I've spent half a century (yikes) writing for radio and print—mostly print. I hope to be still tapping the keys as I take my last breath.
By the middle of the 19th century America was awash with what were known as proprietary medicines, often referred to as snake oil. Many contained harmless ingredients laced with alcohol or opium. In the 1920s, Radithor went for a bigger kick than psychoactive drugs by introducing radioactive material to its contents.
The Invention of Radithor
William J. A. Bailey dropped out of Harvard University but clearly thought his time at the hallowed seat of learning was sufficient to award himself a medical degree. After a spell in prison for mail fraud, and armed with his fake qualifications Bailey set out to conquer the world of patent medicines.
One of his early elixirs was Las-I-Go for Superb Manhood. Its basic ingredient was strychnine. In 1918, he moved on to a concoction that was water infused with radium. He called it “Pure Sunshine in a Bottle” and it was claimed to be “A Cure for the Living Dead.”
Asthma, constipation, flagging libidos, diabetes, mental illness, and 145 other ailments were said to succumb to it curative powers. Called Radithor, the potion was supposed to excite the endocrine system into battling the nasty afflictions the body is heir to.
The assertion that Radithor dealt a might blow to impotence was unproven, although a 1913 article in The Lancet medical journal noted that radium water did cause newts to get frisky in the procreative sense.
Thirty dollars secured the purchaser a case of 24 two-ounce bottles of the miraculously therapeutic brew.
Radithor’s Famous Victim
Eben Byers was a Pittsburgh industrialist (iron and steel, of course) and a golfer of considerable promise; he won the U.S. Amateur Golf Championship in 1906.
In 1927, he was coming home on a chartered train after the Harvard-Yale football game. Dozing in an upper berth, he rolled over and fell out. The resulting arm injury resisted the ministrations of physicians and spoiled his golf game.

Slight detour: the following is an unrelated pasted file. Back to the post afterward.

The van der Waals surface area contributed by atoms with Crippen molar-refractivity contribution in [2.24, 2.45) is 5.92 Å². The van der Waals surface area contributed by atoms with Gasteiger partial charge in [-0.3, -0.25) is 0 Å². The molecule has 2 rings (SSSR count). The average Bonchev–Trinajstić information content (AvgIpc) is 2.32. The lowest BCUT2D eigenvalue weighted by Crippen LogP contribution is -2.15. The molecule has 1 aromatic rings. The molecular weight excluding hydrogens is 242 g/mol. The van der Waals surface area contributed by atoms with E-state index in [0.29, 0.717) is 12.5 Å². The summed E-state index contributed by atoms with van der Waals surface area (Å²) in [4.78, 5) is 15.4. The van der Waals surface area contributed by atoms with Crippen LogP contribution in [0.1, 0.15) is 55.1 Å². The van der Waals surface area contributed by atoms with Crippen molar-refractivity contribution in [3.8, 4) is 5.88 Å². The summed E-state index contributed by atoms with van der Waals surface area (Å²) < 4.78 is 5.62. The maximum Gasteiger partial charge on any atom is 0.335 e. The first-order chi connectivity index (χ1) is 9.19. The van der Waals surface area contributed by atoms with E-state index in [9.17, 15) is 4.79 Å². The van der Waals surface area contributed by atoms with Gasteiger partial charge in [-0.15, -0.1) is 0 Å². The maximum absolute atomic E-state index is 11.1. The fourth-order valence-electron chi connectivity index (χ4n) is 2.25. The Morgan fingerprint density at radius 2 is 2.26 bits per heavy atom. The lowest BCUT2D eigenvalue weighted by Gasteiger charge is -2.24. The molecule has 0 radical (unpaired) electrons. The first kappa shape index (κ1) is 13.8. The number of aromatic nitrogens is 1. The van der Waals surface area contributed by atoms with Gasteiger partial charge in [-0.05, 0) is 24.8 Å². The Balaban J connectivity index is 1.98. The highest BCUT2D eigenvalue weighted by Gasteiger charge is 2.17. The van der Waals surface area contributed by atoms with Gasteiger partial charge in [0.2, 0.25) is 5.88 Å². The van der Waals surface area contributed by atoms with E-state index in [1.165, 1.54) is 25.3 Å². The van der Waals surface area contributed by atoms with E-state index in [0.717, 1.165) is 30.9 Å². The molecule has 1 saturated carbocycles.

Finally, a doctor said “Why not try Radithor?”
Timothy J. Jorgensen is an expert on radiation at Georgetown University. In an article for The Conversation he wrote that “Although the product contained no narcotics at all, Byers became at least psychologically, if not physiologically, addicted to it. He continued to consume large amounts of Radithor even after his arm had healed.”
He was so enthused by the product that he sent cases of the wonder sauce to friends and he told his stable hands to give it to his racehorses.
All went well for a few years, then, as a Wall Street Journal headline put it “The Radium Water Worked Fine until His Jaw Came Off.” All the radium he had consumed accumulated in his bones, causing his death in March 1932 at the age of 51.
Chemically, radium is similar to calcium, so, rather than passing through the body it bonds with bones and accumulates. It sits there destroying blood cells, bone marrow, and other tissue.
Investigation of Radithor
The fame of Byers meant that his death caused quite a stir, and an inquiry was called for. Suspicions about the dangers of Radithor had been raised before the death of Byers and Federal Trade Commission lawyer Robert Hiner Winn had been sent to interview him.
Winn told an inquiry of the parlous condition of the man who only had a few months left to live: “Young in years and mentally alert, he could hardly speak. His head was swathed in bandages. He had undergone two successive operations in which his whole upper jaw, excepting two front teeth, and most of his lower jaw had been removed. All the remaining bone tissue of his body was slowly disintegrating, and holes were actually forming in his skull.”
An autopsy found that Byers had an abscess on his brain, all but six of his teeth had fallen out, and his body contained more than three-and-a-half times the fatal amount of radium. The cadaver was so radioactive it was buried in a lead-lined coffin; it will be 1,600 years before what’s left of Eben Byers will be safe to handle.